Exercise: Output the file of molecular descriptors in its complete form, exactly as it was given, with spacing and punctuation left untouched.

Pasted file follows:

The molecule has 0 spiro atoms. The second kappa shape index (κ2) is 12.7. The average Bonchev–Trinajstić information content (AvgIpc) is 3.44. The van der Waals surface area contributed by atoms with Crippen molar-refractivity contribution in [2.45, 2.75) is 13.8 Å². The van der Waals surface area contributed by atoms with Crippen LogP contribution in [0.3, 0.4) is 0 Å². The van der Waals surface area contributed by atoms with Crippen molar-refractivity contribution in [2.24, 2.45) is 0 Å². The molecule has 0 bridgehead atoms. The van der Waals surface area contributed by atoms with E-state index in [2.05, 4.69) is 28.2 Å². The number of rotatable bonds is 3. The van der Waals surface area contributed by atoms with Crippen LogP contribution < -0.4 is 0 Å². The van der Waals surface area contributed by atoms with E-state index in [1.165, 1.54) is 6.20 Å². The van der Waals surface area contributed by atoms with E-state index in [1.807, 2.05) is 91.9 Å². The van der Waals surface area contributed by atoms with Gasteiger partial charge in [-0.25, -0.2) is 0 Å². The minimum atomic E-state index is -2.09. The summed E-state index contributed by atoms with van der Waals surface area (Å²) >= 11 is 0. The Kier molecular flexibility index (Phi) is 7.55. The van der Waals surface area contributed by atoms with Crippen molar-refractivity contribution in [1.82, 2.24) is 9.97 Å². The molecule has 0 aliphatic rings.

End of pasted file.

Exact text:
The molecule has 0 spiro atoms. The second kappa shape index (κ2) is 12.7. The average Bonchev–Trinajstić information content (AvgIpc) is 3.44. The van der Waals surface area contributed by atoms with Crippen molar-refractivity contribution in [2.45, 2.75) is 13.8 Å². The van der Waals surface area contributed by atoms with Crippen LogP contribution in [0.3, 0.4) is 0 Å². The van der Waals surface area contributed by atoms with Crippen molar-refractivity contribution in [2.24, 2.45) is 0 Å². The molecule has 0 bridgehead atoms. The van der Waals surface area contributed by atoms with E-state index in [2.05, 4.69) is 28.2 Å². The number of rotatable bonds is 3. The van der Waals surface area contributed by atoms with Crippen LogP contribution < -0.4 is 0 Å². The van der Waals surface area contributed by atoms with E-state index in [1.165, 1.54) is 6.20 Å². The van der Waals surface area contributed by atoms with E-state index in [1.807, 2.05) is 91.9 Å². The van der Waals surface area contributed by atoms with Gasteiger partial charge in [-0.25, -0.2) is 0 Å². The minimum atomic E-state index is -2.09. The summed E-state index contributed by atoms with van der Waals surface area (Å²) >= 11 is 0. The Kier molecular flexibility index (Phi) is 7.55. The van der Waals surface area contributed by atoms with Crippen molar-refractivity contribution in [1.82, 2.24) is 9.97 Å². The molecule has 0 aliphatic rings.